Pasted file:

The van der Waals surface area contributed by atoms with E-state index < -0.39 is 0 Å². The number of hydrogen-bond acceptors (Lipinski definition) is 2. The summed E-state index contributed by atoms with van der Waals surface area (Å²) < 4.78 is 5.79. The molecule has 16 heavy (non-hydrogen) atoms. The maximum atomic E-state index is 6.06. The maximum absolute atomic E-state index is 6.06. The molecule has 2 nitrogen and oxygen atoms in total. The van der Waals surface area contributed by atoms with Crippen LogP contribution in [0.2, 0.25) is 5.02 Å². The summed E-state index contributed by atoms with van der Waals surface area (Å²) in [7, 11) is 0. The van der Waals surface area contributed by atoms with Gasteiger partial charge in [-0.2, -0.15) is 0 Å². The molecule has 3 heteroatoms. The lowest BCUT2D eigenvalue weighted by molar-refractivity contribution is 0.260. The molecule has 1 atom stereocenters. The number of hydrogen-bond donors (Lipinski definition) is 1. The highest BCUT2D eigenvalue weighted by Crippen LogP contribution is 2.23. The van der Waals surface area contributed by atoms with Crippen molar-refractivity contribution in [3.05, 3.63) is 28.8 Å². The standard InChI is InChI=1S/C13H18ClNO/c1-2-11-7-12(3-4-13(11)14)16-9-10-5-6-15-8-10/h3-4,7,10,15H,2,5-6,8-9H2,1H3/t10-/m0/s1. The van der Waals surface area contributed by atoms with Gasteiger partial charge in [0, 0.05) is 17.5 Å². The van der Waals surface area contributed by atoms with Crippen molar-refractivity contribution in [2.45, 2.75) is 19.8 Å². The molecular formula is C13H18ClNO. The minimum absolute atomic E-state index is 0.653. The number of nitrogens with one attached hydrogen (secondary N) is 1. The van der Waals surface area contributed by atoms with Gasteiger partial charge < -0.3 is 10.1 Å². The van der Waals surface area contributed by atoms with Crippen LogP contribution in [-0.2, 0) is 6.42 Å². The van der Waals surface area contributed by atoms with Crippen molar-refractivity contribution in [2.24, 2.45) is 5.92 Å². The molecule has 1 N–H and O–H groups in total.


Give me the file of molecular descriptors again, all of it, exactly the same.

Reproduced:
The van der Waals surface area contributed by atoms with E-state index < -0.39 is 0 Å². The number of hydrogen-bond acceptors (Lipinski definition) is 2. The summed E-state index contributed by atoms with van der Waals surface area (Å²) < 4.78 is 5.79. The molecule has 16 heavy (non-hydrogen) atoms. The maximum atomic E-state index is 6.06. The maximum absolute atomic E-state index is 6.06. The molecule has 2 nitrogen and oxygen atoms in total. The van der Waals surface area contributed by atoms with Crippen LogP contribution in [0.2, 0.25) is 5.02 Å². The summed E-state index contributed by atoms with van der Waals surface area (Å²) in [7, 11) is 0. The van der Waals surface area contributed by atoms with Gasteiger partial charge in [-0.2, -0.15) is 0 Å². The molecule has 3 heteroatoms. The lowest BCUT2D eigenvalue weighted by molar-refractivity contribution is 0.260. The molecule has 1 atom stereocenters. The number of hydrogen-bond donors (Lipinski definition) is 1. The highest BCUT2D eigenvalue weighted by Crippen LogP contribution is 2.23. The van der Waals surface area contributed by atoms with Crippen molar-refractivity contribution in [3.05, 3.63) is 28.8 Å². The standard InChI is InChI=1S/C13H18ClNO/c1-2-11-7-12(3-4-13(11)14)16-9-10-5-6-15-8-10/h3-4,7,10,15H,2,5-6,8-9H2,1H3/t10-/m0/s1. The van der Waals surface area contributed by atoms with Gasteiger partial charge in [0, 0.05) is 17.5 Å². The van der Waals surface area contributed by atoms with Crippen molar-refractivity contribution in [2.45, 2.75) is 19.8 Å². The molecular formula is C13H18ClNO. The minimum absolute atomic E-state index is 0.653. The number of nitrogens with one attached hydrogen (secondary N) is 1. The van der Waals surface area contributed by atoms with Gasteiger partial charge < -0.3 is 10.1 Å². The van der Waals surface area contributed by atoms with Crippen LogP contribution in [-0.2, 0) is 6.42 Å². The van der Waals surface area contributed by atoms with Crippen molar-refractivity contribution in [2.24, 2.45) is 5.92 Å². The molecule has 1 N–H and O–H groups in total.